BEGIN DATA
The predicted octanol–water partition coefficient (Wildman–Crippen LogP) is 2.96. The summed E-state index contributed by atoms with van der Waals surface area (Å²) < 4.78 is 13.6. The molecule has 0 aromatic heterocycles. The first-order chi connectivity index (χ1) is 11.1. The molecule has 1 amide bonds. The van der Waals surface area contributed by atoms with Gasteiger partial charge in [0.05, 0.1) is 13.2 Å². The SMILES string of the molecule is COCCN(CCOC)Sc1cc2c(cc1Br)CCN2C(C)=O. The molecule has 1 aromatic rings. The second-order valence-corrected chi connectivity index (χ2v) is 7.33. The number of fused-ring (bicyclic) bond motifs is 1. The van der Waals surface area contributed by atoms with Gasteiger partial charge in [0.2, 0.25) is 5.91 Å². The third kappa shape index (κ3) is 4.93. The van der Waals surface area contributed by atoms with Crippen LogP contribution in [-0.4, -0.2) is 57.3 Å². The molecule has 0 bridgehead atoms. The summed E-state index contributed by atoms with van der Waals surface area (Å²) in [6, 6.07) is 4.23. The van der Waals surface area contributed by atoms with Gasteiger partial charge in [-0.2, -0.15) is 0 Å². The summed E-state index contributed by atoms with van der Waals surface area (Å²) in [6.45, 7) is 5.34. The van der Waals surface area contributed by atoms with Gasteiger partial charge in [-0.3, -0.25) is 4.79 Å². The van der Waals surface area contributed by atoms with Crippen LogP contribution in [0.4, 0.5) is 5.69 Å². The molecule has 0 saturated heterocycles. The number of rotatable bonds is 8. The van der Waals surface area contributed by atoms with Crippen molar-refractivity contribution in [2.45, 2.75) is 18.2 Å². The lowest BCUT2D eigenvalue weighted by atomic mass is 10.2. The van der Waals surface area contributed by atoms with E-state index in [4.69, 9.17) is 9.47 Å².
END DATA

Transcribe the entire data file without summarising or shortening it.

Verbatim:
The predicted octanol–water partition coefficient (Wildman–Crippen LogP) is 2.96. The summed E-state index contributed by atoms with van der Waals surface area (Å²) < 4.78 is 13.6. The molecule has 0 aromatic heterocycles. The first-order chi connectivity index (χ1) is 11.1. The molecule has 1 amide bonds. The van der Waals surface area contributed by atoms with Gasteiger partial charge in [0.05, 0.1) is 13.2 Å². The SMILES string of the molecule is COCCN(CCOC)Sc1cc2c(cc1Br)CCN2C(C)=O. The molecule has 1 aromatic rings. The second-order valence-corrected chi connectivity index (χ2v) is 7.33. The number of fused-ring (bicyclic) bond motifs is 1. The van der Waals surface area contributed by atoms with Gasteiger partial charge in [0.2, 0.25) is 5.91 Å². The third kappa shape index (κ3) is 4.93. The van der Waals surface area contributed by atoms with Crippen LogP contribution in [-0.4, -0.2) is 57.3 Å². The molecule has 0 bridgehead atoms. The summed E-state index contributed by atoms with van der Waals surface area (Å²) in [6, 6.07) is 4.23. The van der Waals surface area contributed by atoms with Gasteiger partial charge in [-0.2, -0.15) is 0 Å². The summed E-state index contributed by atoms with van der Waals surface area (Å²) in [6.45, 7) is 5.34. The van der Waals surface area contributed by atoms with Gasteiger partial charge in [-0.3, -0.25) is 4.79 Å². The van der Waals surface area contributed by atoms with Crippen LogP contribution in [0.4, 0.5) is 5.69 Å². The molecule has 0 saturated heterocycles. The number of rotatable bonds is 8. The van der Waals surface area contributed by atoms with Crippen molar-refractivity contribution in [2.45, 2.75) is 18.2 Å². The lowest BCUT2D eigenvalue weighted by atomic mass is 10.2. The van der Waals surface area contributed by atoms with E-state index in [4.69, 9.17) is 9.47 Å².